On 7 November 2023, the Washington Post in its obituary section reported the death of Dr Elizabeth Moynihan (94 years), wife of former senator Parick Moynihan. The story was buried among other notices and received little attention. She was much more than the wife of a US senator, although most people may only recognise her as a political strategist, a woman to whom her husband largely owed his electoral success. Elizabeth Moynihan was, however, an eminent historian and scholar in her own right.
Early in her career, a month spent in Rome introduced her to the delights of Italian gardens, and the study of gardens became her lifelong passion. Then later in life, a transformational event occurred. While her husband, Patrick Moynihan, served as a professor at Harvard, he was picked by President Nixon in November 1972 to be the US ambassador to India. The president hoped that he would help heal the rift in the relationship between the two countries, which had soured in the aftermath of the Bangladesh war (1971).
Relocation to India was an unsettling prospect for Elizabeth Moynihan, who had never been there before. At the embassy, she found life stifling, too formal, and protocol-laden and desperately sought some outlet for her interest in architecture and gardens. She had prepared herself for life in India by reading books, mostly about exotic temples and forts, but found nothing related to gardens. However, in her research, she came across a much-acclaimed book published in 1913 by Constance Villiers-Stuart, entitled Gardens of the Great Moghuls. The book was out of print, but it attracted her attention.
A copy of the book, containing an extensive account of the Mughal empire and its founder, Emperor Babur, was sent to her by a friend in London. The author had lived in India as the wife of a colonial officer at the time when the gleaming new capital at New Delhi, planned by Edwin Lutyens, was taking shape. She became a vocal opponent of the introduction in the new capital of bare lawns common in her native England. She authored the scholarly, beautifully illustrated book on Mughal gardens, based on her research.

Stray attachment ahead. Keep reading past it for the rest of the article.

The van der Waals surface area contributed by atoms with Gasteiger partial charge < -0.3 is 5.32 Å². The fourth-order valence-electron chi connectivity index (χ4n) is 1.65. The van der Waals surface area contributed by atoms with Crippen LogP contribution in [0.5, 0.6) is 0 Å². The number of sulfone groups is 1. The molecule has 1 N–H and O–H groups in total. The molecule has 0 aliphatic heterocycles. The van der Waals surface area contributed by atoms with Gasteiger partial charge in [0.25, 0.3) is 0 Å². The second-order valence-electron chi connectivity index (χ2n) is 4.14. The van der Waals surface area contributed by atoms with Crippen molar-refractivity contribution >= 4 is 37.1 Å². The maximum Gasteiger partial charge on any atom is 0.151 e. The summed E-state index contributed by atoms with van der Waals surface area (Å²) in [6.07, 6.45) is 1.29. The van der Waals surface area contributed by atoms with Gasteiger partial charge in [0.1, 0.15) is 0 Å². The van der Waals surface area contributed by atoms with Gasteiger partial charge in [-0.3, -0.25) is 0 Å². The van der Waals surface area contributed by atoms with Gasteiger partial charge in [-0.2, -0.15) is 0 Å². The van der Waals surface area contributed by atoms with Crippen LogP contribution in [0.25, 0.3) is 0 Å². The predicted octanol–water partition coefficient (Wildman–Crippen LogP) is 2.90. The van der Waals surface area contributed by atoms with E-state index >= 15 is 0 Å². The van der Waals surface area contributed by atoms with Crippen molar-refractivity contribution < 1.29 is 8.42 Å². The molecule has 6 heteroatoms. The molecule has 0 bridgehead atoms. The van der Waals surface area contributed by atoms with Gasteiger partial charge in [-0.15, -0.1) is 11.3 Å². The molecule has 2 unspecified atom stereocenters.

Stuart’s book extensively described the work and achievements of the Mughal emperor Zaheeruddin Babur (1526-1530), founder of the Mughal dynasty in India. Moynihan was enamoured by this enigmatic ruler and decided to read a translation of his memoir, the Baburnama. The original text of the Baburnama is in Chagatai Turkish, a language now largely extinct. Earlier translations in English – probably what Moynihan had read – were ponderous and difficult to follow. However, a more recent translation by Wheeler Thackston, which includes an erudite introduction by author Salman Rushdie, flows smoothly and is very readable.
In an essay, “An Unplanned Life: In Search of Mughal Gardens,” written years later for the National Museum of Asian Art, Washington, Moynihan confessed that it was hard work reading the memoir, as it required ploughing endlessly through unfamiliar names, places, and expressions. She noted “The book is fascinating despite the difficulty in reading it. As the first autobiography in Islamic literature, it gives a rare and vivid account of historic events in little-known areas of the world at the beginning of the sixteenth century.”